- The 20th Episode of Fresh Pretty Cure is all about this. The tone was already bleak, it being about how the strain of being Pretty Cure and the dance lessons took a toll on Love, Miki and Inori physically (and to an extent psychologically) but it all reaches its peak when they collapse after the battle with the Nakisakebe and on the way to the dance lessons with Miyuki. Bonus Points if you like Eas. She has only 2 uses of the Pyramid Card, which will eventually kill her if she runs out and refuses Wester's and Souler's offer to take her place...
- Panty and Stocking With Garterbelt, episode 12. It's been its own vulgar, widgety self for the first half, then everything goes to hell. Literally.
- Mawaru Penguindrum gets hit with one halfway through the series (Episode 12): Himari dies, seemingly permanently. The Takakura parents are revealed to have been responsible for the 1995 terrorist attacks. And the penguin hat stops working. Things go downhill from there.
- In the Super Smash Bros. fanfiction Smash Generation, it seemed as if everything was going smoothly for the heroes, and then Toon Link gets almost eaten by Molgera, and nearly dies.
- Total Drama Comeback's ninth episode serves as one, though Fore Shadowed beforehand: Harold suffers a massive allergy attack due to the eating contest being sabotaged, and the alliance that had controlled most of the eliminations up to this point is revealed to the rest of the campers.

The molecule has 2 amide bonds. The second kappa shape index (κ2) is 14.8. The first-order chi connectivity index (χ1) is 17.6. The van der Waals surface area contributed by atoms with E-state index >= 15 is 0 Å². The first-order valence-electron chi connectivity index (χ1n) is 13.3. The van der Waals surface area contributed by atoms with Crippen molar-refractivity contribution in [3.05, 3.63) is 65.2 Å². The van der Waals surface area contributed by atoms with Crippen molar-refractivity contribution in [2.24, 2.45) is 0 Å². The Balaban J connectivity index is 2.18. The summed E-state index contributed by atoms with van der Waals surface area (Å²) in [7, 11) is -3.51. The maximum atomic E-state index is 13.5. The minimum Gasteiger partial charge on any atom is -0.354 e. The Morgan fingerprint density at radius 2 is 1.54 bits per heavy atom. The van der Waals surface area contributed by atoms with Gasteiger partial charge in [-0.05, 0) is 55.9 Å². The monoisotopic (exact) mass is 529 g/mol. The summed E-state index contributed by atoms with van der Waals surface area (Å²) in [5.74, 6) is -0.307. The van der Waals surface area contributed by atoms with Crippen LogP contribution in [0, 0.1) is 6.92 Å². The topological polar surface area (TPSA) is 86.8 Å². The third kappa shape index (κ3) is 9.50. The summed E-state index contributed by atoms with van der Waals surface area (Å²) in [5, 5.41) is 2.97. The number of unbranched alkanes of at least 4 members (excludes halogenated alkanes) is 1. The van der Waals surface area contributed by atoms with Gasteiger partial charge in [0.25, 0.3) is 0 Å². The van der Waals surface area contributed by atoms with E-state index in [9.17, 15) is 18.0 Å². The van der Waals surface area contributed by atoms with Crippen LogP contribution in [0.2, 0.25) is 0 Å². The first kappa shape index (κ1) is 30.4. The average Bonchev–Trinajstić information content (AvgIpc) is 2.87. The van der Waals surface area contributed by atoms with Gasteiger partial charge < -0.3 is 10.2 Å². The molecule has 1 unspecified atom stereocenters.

- Chapter 15 of Ace Combat: The Equestrian War. And let's leave it at that.
- The martial arts movie House Of Flying Daggers does pretty well with its drama and plot for the most part...but just try to keep up with the last quarter of the movie. The two government agents find the rebels, and it is revealed that one of the agents is actually working for the rebels and in love with the lady protagonist, also an agent of the Flying Daggers. But it turns out the leader of the Flying Daggers is NOT the leader of the Flying Daggers, our lady isn't blind, and is in love with the agent still pro-government and...
- In Dead Poets Society, everything looks like it's worked itself out, at least to some extent. Then Neil shoots himself.
- The inspirational film Courageous, One of the dads was caught stealing drugs! And that was after the pretty awesome moment where one of the dads gets a promotion for passing a Secret Test of Character.
Literature[edit | hide]
- The illness of Red's daughter in Roadside Picnic, forcing him to become even more of a bastard.
- In the Skulduggery Pleasant novel Dark Days. The magical world has been saved, the villian stopped and the Gaelic Football goes on. Then Bang: the second Desolation Engine goes off and the Sanctuary is destroyed. By a seemingly one-shot side character, no less.